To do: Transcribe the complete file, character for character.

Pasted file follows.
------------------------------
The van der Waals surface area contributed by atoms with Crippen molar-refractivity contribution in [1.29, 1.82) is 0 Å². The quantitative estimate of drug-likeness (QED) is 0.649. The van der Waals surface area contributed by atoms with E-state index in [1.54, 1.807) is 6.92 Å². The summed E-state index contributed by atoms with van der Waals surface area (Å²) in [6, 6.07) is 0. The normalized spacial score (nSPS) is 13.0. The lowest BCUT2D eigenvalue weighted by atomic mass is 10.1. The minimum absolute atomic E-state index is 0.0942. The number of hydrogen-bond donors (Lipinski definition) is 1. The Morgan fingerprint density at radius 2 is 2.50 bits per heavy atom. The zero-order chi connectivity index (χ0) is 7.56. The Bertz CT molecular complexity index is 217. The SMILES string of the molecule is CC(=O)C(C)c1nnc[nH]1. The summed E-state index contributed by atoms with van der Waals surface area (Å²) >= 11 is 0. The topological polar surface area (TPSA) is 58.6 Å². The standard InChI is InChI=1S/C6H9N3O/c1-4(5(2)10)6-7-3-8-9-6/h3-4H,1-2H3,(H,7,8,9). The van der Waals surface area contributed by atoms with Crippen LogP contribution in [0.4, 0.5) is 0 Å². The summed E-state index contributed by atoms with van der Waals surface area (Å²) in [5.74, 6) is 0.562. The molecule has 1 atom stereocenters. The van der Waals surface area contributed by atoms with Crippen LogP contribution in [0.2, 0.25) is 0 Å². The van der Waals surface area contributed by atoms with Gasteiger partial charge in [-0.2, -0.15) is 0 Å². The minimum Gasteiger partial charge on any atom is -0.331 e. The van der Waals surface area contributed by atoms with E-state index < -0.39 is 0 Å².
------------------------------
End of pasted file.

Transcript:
The van der Waals surface area contributed by atoms with Crippen molar-refractivity contribution in [1.29, 1.82) is 0 Å². The quantitative estimate of drug-likeness (QED) is 0.649. The van der Waals surface area contributed by atoms with E-state index in [1.54, 1.807) is 6.92 Å². The summed E-state index contributed by atoms with van der Waals surface area (Å²) in [6, 6.07) is 0. The normalized spacial score (nSPS) is 13.0. The lowest BCUT2D eigenvalue weighted by atomic mass is 10.1. The minimum absolute atomic E-state index is 0.0942. The number of hydrogen-bond donors (Lipinski definition) is 1. The Morgan fingerprint density at radius 2 is 2.50 bits per heavy atom. The zero-order chi connectivity index (χ0) is 7.56. The Bertz CT molecular complexity index is 217. The SMILES string of the molecule is CC(=O)C(C)c1nnc[nH]1. The summed E-state index contributed by atoms with van der Waals surface area (Å²) >= 11 is 0. The topological polar surface area (TPSA) is 58.6 Å². The standard InChI is InChI=1S/C6H9N3O/c1-4(5(2)10)6-7-3-8-9-6/h3-4H,1-2H3,(H,7,8,9). The van der Waals surface area contributed by atoms with Crippen LogP contribution in [0.4, 0.5) is 0 Å². The summed E-state index contributed by atoms with van der Waals surface area (Å²) in [5.74, 6) is 0.562. The molecule has 1 atom stereocenters. The van der Waals surface area contributed by atoms with Crippen LogP contribution in [0.2, 0.25) is 0 Å². The van der Waals surface area contributed by atoms with Gasteiger partial charge in [-0.2, -0.15) is 0 Å². The minimum Gasteiger partial charge on any atom is -0.331 e. The van der Waals surface area contributed by atoms with E-state index < -0.39 is 0 Å².